Unlike previous student militancy in France, which traditionally had Paris as its centre, the demonstrations against reducing the minimum wage - known as the Smic - have been a largely provincial movement. The protests began in earnest on 10 March and, since a nationwide demonstration call brought 230,000 people out on the streets across the country last Thursday, have been repeated in some towns. A new national demonstration has been called for this Friday.
Lyons and the Breton port of Nantes have been particularly badly hit. In Nantes on Monday, police took three hours to control a stone-throwing crowd. There were similar incidents in Lyons and police said some protesters had looted shops. A total of 73 police were hurt and 90 demonstrators arrested in Lyons.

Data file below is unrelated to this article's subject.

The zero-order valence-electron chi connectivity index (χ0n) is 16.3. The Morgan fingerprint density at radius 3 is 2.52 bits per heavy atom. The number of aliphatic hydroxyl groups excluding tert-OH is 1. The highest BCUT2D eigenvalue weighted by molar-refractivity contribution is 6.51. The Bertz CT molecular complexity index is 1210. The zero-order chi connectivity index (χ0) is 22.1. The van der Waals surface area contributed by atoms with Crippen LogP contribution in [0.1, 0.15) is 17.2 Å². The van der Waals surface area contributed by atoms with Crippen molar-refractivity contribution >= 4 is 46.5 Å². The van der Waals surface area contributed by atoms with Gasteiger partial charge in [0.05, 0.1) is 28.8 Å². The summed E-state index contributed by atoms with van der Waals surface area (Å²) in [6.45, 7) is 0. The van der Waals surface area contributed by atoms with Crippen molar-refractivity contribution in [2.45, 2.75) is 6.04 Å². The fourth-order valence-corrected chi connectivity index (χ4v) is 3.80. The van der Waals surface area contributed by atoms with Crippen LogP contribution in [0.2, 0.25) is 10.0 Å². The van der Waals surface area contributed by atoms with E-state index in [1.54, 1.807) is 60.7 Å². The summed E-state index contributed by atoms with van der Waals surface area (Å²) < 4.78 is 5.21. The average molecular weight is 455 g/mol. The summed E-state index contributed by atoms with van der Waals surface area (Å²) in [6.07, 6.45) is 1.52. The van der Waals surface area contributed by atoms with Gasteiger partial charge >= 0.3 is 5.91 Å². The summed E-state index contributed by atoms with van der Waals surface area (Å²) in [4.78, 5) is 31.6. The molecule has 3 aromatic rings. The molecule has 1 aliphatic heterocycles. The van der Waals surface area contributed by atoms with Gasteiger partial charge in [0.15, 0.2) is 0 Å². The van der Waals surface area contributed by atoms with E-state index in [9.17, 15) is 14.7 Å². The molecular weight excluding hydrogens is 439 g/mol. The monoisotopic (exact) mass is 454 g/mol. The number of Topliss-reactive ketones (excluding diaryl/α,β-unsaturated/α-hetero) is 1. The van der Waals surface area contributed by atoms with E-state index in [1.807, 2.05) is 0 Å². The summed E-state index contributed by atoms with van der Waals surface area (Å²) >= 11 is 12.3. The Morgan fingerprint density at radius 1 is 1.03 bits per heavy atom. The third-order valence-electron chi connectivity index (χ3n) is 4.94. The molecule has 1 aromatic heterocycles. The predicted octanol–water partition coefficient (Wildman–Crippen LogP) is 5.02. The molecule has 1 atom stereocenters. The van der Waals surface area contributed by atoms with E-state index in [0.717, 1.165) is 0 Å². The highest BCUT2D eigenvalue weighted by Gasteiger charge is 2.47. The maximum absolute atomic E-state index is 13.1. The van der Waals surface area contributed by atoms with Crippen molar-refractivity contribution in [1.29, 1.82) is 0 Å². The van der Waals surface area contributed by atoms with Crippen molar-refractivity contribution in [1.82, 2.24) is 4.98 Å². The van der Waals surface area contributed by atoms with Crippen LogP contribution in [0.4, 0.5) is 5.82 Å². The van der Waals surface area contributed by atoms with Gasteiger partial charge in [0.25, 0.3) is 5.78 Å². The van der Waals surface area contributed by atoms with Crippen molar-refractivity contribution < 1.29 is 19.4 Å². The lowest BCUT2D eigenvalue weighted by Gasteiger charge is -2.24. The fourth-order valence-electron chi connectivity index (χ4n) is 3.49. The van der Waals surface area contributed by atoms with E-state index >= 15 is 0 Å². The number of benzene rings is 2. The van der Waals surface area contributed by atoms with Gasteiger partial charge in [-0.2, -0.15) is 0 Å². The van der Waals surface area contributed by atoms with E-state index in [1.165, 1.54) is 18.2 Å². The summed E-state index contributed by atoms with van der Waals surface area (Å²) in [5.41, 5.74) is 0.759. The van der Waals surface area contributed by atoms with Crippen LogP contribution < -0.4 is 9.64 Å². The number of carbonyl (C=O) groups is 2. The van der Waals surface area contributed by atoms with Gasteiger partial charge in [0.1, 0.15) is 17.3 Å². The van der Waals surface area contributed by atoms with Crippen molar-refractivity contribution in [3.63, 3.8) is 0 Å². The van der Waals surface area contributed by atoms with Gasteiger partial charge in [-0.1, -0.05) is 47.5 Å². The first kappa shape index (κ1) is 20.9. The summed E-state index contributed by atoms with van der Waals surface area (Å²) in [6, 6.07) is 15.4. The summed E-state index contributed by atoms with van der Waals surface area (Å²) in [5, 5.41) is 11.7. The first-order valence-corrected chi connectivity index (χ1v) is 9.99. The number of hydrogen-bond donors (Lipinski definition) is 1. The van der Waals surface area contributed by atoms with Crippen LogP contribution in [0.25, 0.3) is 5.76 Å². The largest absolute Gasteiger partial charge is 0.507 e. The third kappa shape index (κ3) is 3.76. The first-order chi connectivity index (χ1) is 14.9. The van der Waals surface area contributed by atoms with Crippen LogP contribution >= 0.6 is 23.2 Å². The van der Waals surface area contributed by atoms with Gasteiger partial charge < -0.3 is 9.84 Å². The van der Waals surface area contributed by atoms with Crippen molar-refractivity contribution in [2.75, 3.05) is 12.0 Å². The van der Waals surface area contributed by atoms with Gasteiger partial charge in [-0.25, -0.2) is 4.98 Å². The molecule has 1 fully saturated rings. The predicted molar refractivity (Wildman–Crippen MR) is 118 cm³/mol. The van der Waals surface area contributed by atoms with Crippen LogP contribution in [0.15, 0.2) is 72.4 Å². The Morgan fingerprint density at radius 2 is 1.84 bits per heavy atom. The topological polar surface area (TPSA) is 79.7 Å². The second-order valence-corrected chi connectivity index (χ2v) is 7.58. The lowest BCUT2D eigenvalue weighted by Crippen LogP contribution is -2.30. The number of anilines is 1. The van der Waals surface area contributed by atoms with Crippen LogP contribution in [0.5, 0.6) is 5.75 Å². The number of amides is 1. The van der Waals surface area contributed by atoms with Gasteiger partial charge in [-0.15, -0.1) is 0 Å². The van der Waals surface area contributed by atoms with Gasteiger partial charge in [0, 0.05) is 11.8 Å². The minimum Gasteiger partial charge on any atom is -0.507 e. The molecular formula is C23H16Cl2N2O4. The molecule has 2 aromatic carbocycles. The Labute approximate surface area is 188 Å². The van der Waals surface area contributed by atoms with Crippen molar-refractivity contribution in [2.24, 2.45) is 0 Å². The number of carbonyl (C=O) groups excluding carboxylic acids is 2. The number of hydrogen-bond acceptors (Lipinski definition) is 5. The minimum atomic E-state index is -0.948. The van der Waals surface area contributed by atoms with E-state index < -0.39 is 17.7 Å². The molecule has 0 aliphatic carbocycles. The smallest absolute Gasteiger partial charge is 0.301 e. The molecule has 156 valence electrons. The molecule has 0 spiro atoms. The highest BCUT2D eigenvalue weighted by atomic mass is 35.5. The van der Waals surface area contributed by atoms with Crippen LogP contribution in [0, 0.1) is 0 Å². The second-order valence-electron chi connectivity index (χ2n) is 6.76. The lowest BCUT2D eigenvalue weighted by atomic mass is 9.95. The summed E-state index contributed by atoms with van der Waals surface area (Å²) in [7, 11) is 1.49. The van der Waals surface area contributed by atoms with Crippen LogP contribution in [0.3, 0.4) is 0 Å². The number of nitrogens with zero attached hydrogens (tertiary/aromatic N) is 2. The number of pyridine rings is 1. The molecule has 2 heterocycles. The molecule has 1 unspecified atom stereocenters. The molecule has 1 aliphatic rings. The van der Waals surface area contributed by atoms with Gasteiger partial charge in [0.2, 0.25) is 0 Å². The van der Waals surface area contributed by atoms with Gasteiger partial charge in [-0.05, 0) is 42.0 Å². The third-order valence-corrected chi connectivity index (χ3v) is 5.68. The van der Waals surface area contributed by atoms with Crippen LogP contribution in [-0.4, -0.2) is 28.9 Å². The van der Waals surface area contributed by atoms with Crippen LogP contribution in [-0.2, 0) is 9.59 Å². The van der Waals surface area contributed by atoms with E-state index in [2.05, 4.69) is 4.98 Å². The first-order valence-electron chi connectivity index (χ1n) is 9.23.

The motive for the demonstrations was the proposal by Edouard Balladur, the Prime Minister, to allow employers to cut the Smic by 20 per cent for under-26-year- olds, an age group suffering an unemployment rate of 23 per cent, to encourage companies to offer jobs to the young.
Since then, the government has back-tracked twice, saying first that the measure would not apply to those with higher education and then that the cut would be justified by vocational training for one fifth of the working week. The decree making the proposal law was published yesterday.
The Smic is one of the sacred social advantages the Socialist President, Francois Mitterrand, vowed to protect when Mr Balladur took charge of a conservative government last year.
Since the beginning of the year, politicians from Mr Mitterrand down have been warning that the problems engendered by France's record 3.3 million unemployment could bring 'a social explosion'. With the young unemployed from the underprivileged suburbs generally blamed for the violence of the recent protests, the fear now is that, unless the movement fizzles out naturally, France could be in for a restive spring.Reuse content